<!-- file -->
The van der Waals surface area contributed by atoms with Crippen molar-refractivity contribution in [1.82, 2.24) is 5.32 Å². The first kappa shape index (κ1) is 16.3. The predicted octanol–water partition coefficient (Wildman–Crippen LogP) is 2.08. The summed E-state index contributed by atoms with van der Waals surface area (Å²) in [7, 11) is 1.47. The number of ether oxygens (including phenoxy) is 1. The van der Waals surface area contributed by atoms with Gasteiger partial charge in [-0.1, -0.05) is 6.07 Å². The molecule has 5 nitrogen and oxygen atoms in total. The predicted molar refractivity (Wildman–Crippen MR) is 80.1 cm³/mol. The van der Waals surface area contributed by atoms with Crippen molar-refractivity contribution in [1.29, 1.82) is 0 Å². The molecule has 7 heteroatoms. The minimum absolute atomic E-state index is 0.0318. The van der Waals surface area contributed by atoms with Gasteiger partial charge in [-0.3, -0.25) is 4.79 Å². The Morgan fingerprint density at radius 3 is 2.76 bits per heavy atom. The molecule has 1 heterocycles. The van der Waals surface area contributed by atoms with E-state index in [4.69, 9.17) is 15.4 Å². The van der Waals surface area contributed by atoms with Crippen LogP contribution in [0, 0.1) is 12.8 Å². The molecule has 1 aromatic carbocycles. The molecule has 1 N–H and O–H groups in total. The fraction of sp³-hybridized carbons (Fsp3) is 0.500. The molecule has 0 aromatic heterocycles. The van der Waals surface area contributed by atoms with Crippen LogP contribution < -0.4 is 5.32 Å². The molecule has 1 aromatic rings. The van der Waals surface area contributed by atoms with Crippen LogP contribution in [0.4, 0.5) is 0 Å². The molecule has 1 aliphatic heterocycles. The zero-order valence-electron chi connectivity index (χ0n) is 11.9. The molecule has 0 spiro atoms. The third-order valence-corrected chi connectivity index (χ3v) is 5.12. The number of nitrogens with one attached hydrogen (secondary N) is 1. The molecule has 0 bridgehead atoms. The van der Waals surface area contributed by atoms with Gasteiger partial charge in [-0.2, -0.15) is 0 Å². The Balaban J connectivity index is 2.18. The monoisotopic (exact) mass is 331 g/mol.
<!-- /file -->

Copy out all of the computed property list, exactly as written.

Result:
The van der Waals surface area contributed by atoms with Crippen molar-refractivity contribution in [1.82, 2.24) is 5.32 Å². The first kappa shape index (κ1) is 16.3. The predicted octanol–water partition coefficient (Wildman–Crippen LogP) is 2.08. The summed E-state index contributed by atoms with van der Waals surface area (Å²) in [7, 11) is 1.47. The number of ether oxygens (including phenoxy) is 1. The van der Waals surface area contributed by atoms with Gasteiger partial charge in [-0.1, -0.05) is 6.07 Å². The molecule has 5 nitrogen and oxygen atoms in total. The predicted molar refractivity (Wildman–Crippen MR) is 80.1 cm³/mol. The van der Waals surface area contributed by atoms with Crippen molar-refractivity contribution in [1.29, 1.82) is 0 Å². The molecule has 7 heteroatoms. The minimum absolute atomic E-state index is 0.0318. The van der Waals surface area contributed by atoms with Gasteiger partial charge in [-0.3, -0.25) is 4.79 Å². The Morgan fingerprint density at radius 3 is 2.76 bits per heavy atom. The molecule has 1 heterocycles. The van der Waals surface area contributed by atoms with E-state index in [4.69, 9.17) is 15.4 Å². The van der Waals surface area contributed by atoms with Crippen LogP contribution in [0, 0.1) is 12.8 Å². The molecule has 1 aromatic carbocycles. The molecule has 1 N–H and O–H groups in total. The fraction of sp³-hybridized carbons (Fsp3) is 0.500. The molecule has 0 aromatic heterocycles. The van der Waals surface area contributed by atoms with Crippen LogP contribution < -0.4 is 5.32 Å². The molecule has 1 aromatic rings. The van der Waals surface area contributed by atoms with Crippen LogP contribution in [0.4, 0.5) is 0 Å². The molecule has 1 aliphatic heterocycles. The zero-order valence-electron chi connectivity index (χ0n) is 11.9. The molecule has 0 spiro atoms. The third-order valence-corrected chi connectivity index (χ3v) is 5.12. The number of nitrogens with one attached hydrogen (secondary N) is 1. The molecule has 0 bridgehead atoms. The van der Waals surface area contributed by atoms with Gasteiger partial charge in [-0.2, -0.15) is 0 Å². The Balaban J connectivity index is 2.18. The monoisotopic (exact) mass is 331 g/mol.